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May 17, 2012 - Image 30

Resource type:
The Detroit Jewish News, 2012-05-17

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. 30 May 17 • 2012

Jerusalem Day from page 29

pilgrimage, a rehearsal for the renewal
of the pilgrimage to Jerusalem when the
Temple will be rebuilt. It is the largest event
within the celebration of Jerusalem Day.
Despite my years in Jerusalem, I had
never experienced Rikud Degalim. The
extravaganza and carnival-like event
amazed me, with its throngs of young
women dressed in blue and white, hold-
ing Israeli flags and singing popular reli-
gious songs as they marched. The names
of their schools printed on their shirts
revealed their affiliation with the settle-
ment movement. They read Elad, Efrat,
Bet-El, Atniel, Gush Etzion and more.
Police estimated 25,000 participants.
Soldiers and police were all around,
making sure marchers did not go onto the
sidewalk where Palestinian shopkeepers
watched the parade in front of their stores.
While walking on the sidewalk toward
a shopping area in east Jerusalem, I chat-
ted with several shopkeepers and asked
how they felt. One said he doesn't care
anymore, adding in Hebrew, it is Yom
haApartheid, "Apartheid Day!'

Aggressive Behavior
Several days later, I found many film clips
posted online documenting the other
segment of Rikud Degalim, the male one,
which I had not witnessed. (In keeping
with strict observance of Jewish law, a sep-
aration between men and women is kept
throughout the route. Only in the evening
do marchers merge at the Western Wall for
a public prayer and ceremony.)
Jerusalem Day 2011, it should be noted,
marked the first time in the history of
Rikud Degalim that the starting point was
moved from downtown west Jerusalem
into the Palestinian neighborhood of
Sheikh Jarrah in east Jerusalem.
Because of construction on Jaffa Road
and pressure from Am kaAri (the ultra-
nationalist religious organization heading
the annual Rikud Degalim), the munici-
pality gave permission to reroute the
procession to Sheikh Jarrah. The police,
suspecting trouble between the ultra-
nationalist marchers and the Palestinians
and their Israeli supporters, mobilized
nearly 2,000 police for the event.
Around 4:30 p.m., more than
15,000 men left Israeli National Police
Headquarters on Highway One and
headed for the Old City. Several thousands
entered Sheikh Jarrah for a reception
ceremony organized by Jewish settlers of
the Palestinian neighborhood. When the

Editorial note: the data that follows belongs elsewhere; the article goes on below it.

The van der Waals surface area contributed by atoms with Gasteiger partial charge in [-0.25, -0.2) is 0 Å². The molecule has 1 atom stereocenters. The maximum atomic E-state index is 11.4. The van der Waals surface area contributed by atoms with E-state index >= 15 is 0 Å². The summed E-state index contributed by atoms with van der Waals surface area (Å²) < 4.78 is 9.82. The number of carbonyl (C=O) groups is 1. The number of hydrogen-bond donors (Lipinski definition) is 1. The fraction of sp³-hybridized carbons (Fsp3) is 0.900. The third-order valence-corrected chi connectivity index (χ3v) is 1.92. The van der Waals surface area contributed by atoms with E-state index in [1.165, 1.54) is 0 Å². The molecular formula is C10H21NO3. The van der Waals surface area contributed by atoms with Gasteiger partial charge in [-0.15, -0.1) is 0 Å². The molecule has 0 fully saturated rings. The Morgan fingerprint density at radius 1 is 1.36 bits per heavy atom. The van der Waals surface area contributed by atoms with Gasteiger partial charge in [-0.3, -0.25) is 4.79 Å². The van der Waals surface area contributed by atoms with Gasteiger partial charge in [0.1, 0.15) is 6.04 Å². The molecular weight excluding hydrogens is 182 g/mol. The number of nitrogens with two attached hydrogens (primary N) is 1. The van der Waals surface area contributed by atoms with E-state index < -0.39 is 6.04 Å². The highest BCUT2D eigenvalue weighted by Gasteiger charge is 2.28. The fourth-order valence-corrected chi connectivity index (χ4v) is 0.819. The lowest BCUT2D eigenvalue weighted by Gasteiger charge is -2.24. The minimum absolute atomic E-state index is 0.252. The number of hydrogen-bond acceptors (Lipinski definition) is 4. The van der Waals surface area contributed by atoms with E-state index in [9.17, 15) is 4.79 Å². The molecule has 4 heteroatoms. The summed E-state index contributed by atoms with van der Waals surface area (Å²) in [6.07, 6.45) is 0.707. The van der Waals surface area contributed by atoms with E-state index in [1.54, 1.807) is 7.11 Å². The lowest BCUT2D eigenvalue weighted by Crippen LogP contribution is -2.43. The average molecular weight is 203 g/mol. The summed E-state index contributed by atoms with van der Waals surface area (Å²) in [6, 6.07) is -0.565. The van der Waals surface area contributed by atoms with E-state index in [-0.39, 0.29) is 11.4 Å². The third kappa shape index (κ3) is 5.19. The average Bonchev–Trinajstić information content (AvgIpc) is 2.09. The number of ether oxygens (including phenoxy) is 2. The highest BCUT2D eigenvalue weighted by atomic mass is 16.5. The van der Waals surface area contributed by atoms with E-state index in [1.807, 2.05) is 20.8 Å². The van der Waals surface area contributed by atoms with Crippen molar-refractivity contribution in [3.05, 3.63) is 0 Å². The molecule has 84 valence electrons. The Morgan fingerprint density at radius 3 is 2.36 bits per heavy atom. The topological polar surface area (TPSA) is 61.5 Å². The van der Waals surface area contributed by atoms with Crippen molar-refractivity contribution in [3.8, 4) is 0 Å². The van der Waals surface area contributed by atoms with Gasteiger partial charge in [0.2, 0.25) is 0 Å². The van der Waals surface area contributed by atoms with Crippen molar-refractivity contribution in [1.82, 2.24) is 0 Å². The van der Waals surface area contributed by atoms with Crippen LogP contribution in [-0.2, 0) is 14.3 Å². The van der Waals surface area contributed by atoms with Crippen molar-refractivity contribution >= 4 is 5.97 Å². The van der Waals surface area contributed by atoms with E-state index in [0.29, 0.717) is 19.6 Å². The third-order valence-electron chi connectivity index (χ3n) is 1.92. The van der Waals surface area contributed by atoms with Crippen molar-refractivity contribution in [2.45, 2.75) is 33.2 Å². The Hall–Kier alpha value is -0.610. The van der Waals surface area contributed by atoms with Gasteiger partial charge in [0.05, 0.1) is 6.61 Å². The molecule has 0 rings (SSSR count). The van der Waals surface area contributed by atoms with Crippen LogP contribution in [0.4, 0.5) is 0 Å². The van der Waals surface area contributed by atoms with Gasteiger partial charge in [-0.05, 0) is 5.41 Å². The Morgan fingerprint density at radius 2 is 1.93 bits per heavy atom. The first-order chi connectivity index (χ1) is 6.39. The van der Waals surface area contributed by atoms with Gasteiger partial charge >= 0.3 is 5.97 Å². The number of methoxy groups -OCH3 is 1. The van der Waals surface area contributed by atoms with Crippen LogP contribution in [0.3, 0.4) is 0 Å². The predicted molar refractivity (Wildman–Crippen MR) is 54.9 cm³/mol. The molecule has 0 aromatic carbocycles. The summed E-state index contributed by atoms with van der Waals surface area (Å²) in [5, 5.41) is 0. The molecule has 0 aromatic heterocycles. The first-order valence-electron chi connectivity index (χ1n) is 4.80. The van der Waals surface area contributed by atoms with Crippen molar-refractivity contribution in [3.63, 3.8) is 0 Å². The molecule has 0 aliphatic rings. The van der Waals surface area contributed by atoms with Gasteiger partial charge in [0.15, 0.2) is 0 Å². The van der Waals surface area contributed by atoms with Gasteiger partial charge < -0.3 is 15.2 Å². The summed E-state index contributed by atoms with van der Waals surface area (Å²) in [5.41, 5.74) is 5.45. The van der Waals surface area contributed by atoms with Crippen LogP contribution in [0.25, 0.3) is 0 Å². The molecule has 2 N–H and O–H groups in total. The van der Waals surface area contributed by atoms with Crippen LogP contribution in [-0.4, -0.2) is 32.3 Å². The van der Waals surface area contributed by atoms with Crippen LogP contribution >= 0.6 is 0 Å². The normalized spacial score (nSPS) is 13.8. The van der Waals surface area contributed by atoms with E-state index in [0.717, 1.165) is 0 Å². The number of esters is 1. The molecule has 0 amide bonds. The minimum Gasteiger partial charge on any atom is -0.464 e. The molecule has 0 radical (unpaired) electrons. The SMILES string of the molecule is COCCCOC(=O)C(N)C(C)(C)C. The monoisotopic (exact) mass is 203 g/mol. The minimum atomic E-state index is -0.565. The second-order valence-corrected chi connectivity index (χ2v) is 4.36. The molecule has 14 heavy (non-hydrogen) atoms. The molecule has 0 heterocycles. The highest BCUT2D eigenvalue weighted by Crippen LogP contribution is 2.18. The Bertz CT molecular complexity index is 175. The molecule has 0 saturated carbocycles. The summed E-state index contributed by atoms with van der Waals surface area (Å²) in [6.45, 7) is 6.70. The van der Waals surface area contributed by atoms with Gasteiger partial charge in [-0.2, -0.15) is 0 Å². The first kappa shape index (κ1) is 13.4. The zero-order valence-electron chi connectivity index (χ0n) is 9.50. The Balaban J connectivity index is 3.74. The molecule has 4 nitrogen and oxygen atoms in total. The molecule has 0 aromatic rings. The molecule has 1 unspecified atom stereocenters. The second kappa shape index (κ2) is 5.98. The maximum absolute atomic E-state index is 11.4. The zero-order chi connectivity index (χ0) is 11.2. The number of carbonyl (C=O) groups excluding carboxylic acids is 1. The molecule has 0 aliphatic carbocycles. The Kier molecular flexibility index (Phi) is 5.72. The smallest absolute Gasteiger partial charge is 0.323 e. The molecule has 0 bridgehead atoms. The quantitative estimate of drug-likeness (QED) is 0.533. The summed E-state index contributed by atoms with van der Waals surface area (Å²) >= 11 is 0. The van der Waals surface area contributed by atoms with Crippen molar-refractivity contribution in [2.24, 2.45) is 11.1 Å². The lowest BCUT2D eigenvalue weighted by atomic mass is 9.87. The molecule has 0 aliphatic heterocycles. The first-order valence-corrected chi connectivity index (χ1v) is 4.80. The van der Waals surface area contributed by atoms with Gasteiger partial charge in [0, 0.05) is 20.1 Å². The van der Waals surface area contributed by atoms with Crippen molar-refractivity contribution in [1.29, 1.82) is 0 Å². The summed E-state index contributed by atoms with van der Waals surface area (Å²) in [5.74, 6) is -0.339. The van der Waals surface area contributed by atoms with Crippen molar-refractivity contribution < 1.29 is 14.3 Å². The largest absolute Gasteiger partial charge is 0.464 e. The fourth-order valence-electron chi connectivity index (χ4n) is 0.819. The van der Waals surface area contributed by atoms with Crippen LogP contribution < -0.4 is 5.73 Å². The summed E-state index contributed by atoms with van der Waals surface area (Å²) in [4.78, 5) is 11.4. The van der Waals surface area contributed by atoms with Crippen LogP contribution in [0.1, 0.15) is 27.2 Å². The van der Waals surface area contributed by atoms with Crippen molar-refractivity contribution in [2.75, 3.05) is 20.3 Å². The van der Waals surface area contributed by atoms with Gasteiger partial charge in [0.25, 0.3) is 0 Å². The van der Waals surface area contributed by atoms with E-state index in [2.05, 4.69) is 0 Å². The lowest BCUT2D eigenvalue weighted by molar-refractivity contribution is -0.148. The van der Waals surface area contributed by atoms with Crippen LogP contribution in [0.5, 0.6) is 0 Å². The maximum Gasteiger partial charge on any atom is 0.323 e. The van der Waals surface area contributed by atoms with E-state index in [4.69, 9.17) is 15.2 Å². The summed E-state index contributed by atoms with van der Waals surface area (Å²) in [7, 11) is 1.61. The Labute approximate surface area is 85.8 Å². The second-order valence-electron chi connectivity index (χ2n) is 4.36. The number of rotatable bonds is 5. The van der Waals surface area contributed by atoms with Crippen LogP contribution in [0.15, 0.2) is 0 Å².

procession entered Authuman Ben-Afaan,
the main street, Rikud Degalim was
confronted by Jewish and Palestinian pro-
testers — members of the Sheikh Jarrah
Solidarity Group.
The protesters shouted, "Get out of here,
occupiers,""Sheikh Jarrah, don't despair;
we will end the occupation" and "Jews and
Arabs refuse to be enemies!'
The Rikud Degalim participants coun-
tered with "You are traitors;' `Butcher the

Arabs;' "Death to leftists;' "Muhammad is
dead" and "The Jewish nation lives!'
The procession continued to the out-
skirts of Sheikh Jarrah, to the grave of
Shimon HaTzadik, Simon the Pious. Rabbi
Yizhak Zeev Pindrus, senior deputy to the
mayor of Jerusalem and a member of the
ultra-Orthodox United Torah Judaism,
welcomed the marchers and assured them
the municipality will continue to build in
the neighborhood of Sheikh Jarrah, which
he referred to as Shimon HaTzadik.
After the welcoming ceremony, Rikud
Degalim made its way back to Highway
One. A group of several hundred young
men separated itself and approached
the main mosque on Authuman Ben-
Afaan. On its roof were a number of
Palestinians waving Palestinian flags.
Several bystanders were outside the
mosque watching Rikud Degalim pass-
ing by. In the middle of this mayhem,
a member of Rikud Degalim ran into
the mosque with an Israeli flag, but was
stopped by the police.
The other marchers danced closer and
closer to the mosque, obscenely flashing
their fingers and spitting at bystanders
while enthusiastically reciting an incen-
diary, insulting song whose repeating
refrain began with:
"May your village burn down.
Listen well, you Arabs!
We don't want any making-up."
The song continued, describing Islam's
founder Muhammad as "not a prophet,
just another Arab" with "a mustache
full of fleas." The verse then descended
into sexual insults before proclaiming,
"Muhammad is dead, Muhammad is dead!'
The videos of Rikud Degalim at Sheikh
Jarrah and in the Muslim Quarter have
been haunting me. I know that of the
more than 25,000 participants, only a
hundred or so took part in the aggressive
behavior. While there can be no justifica-
tion for that behavior, I wonder if it repre-
sents the current atmosphere among the
Do the Hilltop Youth (known for their
"price-tag" policy of retribution toward
their Palestinian neighbors in the West
Bank) represent more than their relatively
small number?
As I am writing this and planning the
next "Middle East Experience: Journey
to Understand the Palestinian-Israeli
Conflict" trip for this Jerusalem Day, these
scenes keep replaying in my head. Will the
White Soldier be on patrol there again?
What will be the course of Rikud Degalim?
How will I participate this year?

Shifra Epstein of Ann Arbor was born in Israel,

served in the Israeli army and graduated
from Hebrew University before earning her

doctorate in anthropology/folklore in the U.S.

She is a folklorist interested in Israeli, Jewish
and Palestinian cultures and society, and an
adjunct assistant professor at Wayne State


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